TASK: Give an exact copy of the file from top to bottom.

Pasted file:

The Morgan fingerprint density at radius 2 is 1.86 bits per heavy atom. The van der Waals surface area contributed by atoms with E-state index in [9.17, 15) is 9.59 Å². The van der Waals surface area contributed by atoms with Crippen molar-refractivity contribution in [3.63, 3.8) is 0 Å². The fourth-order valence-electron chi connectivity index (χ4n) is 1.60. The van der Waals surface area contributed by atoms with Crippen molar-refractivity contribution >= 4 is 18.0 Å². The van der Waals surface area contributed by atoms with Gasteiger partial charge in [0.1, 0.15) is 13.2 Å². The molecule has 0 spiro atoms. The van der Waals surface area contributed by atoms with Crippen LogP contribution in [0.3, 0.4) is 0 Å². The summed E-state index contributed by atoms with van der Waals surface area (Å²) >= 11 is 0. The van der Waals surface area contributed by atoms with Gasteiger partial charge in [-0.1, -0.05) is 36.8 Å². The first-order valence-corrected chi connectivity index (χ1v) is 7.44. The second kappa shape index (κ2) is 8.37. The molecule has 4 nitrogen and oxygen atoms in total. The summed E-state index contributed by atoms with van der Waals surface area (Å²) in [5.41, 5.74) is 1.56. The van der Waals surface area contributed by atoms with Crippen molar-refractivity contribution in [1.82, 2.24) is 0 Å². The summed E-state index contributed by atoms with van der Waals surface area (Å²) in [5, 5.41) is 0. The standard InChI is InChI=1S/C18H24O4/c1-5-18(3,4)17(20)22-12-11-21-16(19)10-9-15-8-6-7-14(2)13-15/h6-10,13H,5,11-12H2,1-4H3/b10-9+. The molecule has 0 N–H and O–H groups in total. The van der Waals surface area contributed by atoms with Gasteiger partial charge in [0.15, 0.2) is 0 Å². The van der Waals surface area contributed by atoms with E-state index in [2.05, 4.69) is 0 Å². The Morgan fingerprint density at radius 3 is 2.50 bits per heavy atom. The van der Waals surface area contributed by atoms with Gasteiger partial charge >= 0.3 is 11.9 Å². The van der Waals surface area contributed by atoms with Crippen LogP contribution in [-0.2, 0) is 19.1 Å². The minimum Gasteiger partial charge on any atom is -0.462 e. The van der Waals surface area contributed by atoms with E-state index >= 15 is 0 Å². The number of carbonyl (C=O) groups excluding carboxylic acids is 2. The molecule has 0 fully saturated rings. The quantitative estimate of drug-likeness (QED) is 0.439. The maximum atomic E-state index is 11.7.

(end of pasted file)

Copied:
The Morgan fingerprint density at radius 2 is 1.86 bits per heavy atom. The van der Waals surface area contributed by atoms with E-state index in [9.17, 15) is 9.59 Å². The van der Waals surface area contributed by atoms with Crippen molar-refractivity contribution in [3.63, 3.8) is 0 Å². The fourth-order valence-electron chi connectivity index (χ4n) is 1.60. The van der Waals surface area contributed by atoms with Crippen molar-refractivity contribution >= 4 is 18.0 Å². The van der Waals surface area contributed by atoms with Gasteiger partial charge in [0.1, 0.15) is 13.2 Å². The molecule has 0 spiro atoms. The van der Waals surface area contributed by atoms with Crippen LogP contribution in [0.3, 0.4) is 0 Å². The summed E-state index contributed by atoms with van der Waals surface area (Å²) >= 11 is 0. The van der Waals surface area contributed by atoms with Gasteiger partial charge in [-0.1, -0.05) is 36.8 Å². The first-order valence-corrected chi connectivity index (χ1v) is 7.44. The second kappa shape index (κ2) is 8.37. The molecule has 4 nitrogen and oxygen atoms in total. The summed E-state index contributed by atoms with van der Waals surface area (Å²) in [5.41, 5.74) is 1.56. The van der Waals surface area contributed by atoms with Crippen molar-refractivity contribution in [1.82, 2.24) is 0 Å². The summed E-state index contributed by atoms with van der Waals surface area (Å²) in [5, 5.41) is 0. The standard InChI is InChI=1S/C18H24O4/c1-5-18(3,4)17(20)22-12-11-21-16(19)10-9-15-8-6-7-14(2)13-15/h6-10,13H,5,11-12H2,1-4H3/b10-9+. The molecule has 0 N–H and O–H groups in total. The van der Waals surface area contributed by atoms with Gasteiger partial charge in [0.15, 0.2) is 0 Å². The van der Waals surface area contributed by atoms with E-state index in [2.05, 4.69) is 0 Å². The Morgan fingerprint density at radius 3 is 2.50 bits per heavy atom. The van der Waals surface area contributed by atoms with Gasteiger partial charge >= 0.3 is 11.9 Å². The van der Waals surface area contributed by atoms with Crippen LogP contribution in [-0.2, 0) is 19.1 Å². The minimum Gasteiger partial charge on any atom is -0.462 e. The van der Waals surface area contributed by atoms with E-state index >= 15 is 0 Å². The number of carbonyl (C=O) groups excluding carboxylic acids is 2. The molecule has 0 fully saturated rings. The quantitative estimate of drug-likeness (QED) is 0.439. The maximum atomic E-state index is 11.7.